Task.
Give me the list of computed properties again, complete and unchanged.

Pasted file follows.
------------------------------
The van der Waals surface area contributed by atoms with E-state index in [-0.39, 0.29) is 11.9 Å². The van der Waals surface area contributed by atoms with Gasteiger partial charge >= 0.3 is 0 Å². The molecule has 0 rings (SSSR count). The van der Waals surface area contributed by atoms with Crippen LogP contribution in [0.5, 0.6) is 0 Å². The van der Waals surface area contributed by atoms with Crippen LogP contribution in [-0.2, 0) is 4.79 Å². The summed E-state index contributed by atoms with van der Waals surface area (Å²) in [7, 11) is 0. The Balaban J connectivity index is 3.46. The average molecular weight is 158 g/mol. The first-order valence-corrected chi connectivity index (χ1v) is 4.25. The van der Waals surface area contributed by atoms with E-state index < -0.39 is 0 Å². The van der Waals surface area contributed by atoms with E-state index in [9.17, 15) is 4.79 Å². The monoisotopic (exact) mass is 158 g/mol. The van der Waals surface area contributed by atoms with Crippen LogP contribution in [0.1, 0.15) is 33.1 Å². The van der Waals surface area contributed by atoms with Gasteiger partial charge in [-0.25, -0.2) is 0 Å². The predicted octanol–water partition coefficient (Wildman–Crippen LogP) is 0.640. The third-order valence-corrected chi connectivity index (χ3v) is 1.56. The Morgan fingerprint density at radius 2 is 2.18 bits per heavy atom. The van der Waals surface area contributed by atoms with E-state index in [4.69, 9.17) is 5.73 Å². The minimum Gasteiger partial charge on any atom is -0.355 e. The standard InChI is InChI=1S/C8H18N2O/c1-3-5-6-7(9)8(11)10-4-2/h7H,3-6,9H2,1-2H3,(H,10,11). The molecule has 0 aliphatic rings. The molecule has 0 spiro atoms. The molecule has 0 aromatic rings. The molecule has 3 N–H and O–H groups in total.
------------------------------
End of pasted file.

The van der Waals surface area contributed by atoms with E-state index in [-0.39, 0.29) is 11.9 Å². The van der Waals surface area contributed by atoms with Gasteiger partial charge >= 0.3 is 0 Å². The molecule has 0 rings (SSSR count). The van der Waals surface area contributed by atoms with Crippen LogP contribution in [0.5, 0.6) is 0 Å². The van der Waals surface area contributed by atoms with Crippen LogP contribution in [-0.2, 0) is 4.79 Å². The summed E-state index contributed by atoms with van der Waals surface area (Å²) in [7, 11) is 0. The Balaban J connectivity index is 3.46. The average molecular weight is 158 g/mol. The first-order valence-corrected chi connectivity index (χ1v) is 4.25. The van der Waals surface area contributed by atoms with E-state index < -0.39 is 0 Å². The van der Waals surface area contributed by atoms with E-state index in [9.17, 15) is 4.79 Å². The monoisotopic (exact) mass is 158 g/mol. The van der Waals surface area contributed by atoms with Crippen LogP contribution in [0.1, 0.15) is 33.1 Å². The van der Waals surface area contributed by atoms with Gasteiger partial charge in [-0.25, -0.2) is 0 Å². The predicted octanol–water partition coefficient (Wildman–Crippen LogP) is 0.640. The third-order valence-corrected chi connectivity index (χ3v) is 1.56. The Morgan fingerprint density at radius 2 is 2.18 bits per heavy atom. The van der Waals surface area contributed by atoms with E-state index in [4.69, 9.17) is 5.73 Å². The minimum Gasteiger partial charge on any atom is -0.355 e. The standard InChI is InChI=1S/C8H18N2O/c1-3-5-6-7(9)8(11)10-4-2/h7H,3-6,9H2,1-2H3,(H,10,11). The molecule has 0 aliphatic rings. The molecule has 0 spiro atoms. The molecule has 0 aromatic rings. The molecule has 3 N–H and O–H groups in total.